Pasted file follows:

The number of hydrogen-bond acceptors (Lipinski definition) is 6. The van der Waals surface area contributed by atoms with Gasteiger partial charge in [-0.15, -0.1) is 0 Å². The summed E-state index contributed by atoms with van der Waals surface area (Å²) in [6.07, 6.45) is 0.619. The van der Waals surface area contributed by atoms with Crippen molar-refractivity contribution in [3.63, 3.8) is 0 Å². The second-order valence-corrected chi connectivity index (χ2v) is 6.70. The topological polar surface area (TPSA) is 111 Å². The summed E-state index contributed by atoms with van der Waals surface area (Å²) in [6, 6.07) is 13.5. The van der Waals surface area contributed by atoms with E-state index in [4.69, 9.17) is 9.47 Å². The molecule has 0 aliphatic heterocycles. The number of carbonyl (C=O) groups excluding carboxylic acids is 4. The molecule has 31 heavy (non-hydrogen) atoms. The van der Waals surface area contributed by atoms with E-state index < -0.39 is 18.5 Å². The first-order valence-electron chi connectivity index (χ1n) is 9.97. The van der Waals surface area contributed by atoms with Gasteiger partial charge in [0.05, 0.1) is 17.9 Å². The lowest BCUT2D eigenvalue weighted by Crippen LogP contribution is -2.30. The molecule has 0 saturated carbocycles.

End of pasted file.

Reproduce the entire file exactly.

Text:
The number of hydrogen-bond acceptors (Lipinski definition) is 6. The van der Waals surface area contributed by atoms with Gasteiger partial charge in [-0.15, -0.1) is 0 Å². The summed E-state index contributed by atoms with van der Waals surface area (Å²) in [6.07, 6.45) is 0.619. The van der Waals surface area contributed by atoms with Crippen molar-refractivity contribution in [3.63, 3.8) is 0 Å². The second-order valence-corrected chi connectivity index (χ2v) is 6.70. The topological polar surface area (TPSA) is 111 Å². The summed E-state index contributed by atoms with van der Waals surface area (Å²) in [6, 6.07) is 13.5. The van der Waals surface area contributed by atoms with E-state index in [4.69, 9.17) is 9.47 Å². The molecule has 0 aliphatic heterocycles. The number of carbonyl (C=O) groups excluding carboxylic acids is 4. The molecule has 31 heavy (non-hydrogen) atoms. The van der Waals surface area contributed by atoms with E-state index < -0.39 is 18.5 Å². The first-order valence-electron chi connectivity index (χ1n) is 9.97. The van der Waals surface area contributed by atoms with Gasteiger partial charge in [0.05, 0.1) is 17.9 Å². The lowest BCUT2D eigenvalue weighted by Crippen LogP contribution is -2.30. The molecule has 0 saturated carbocycles.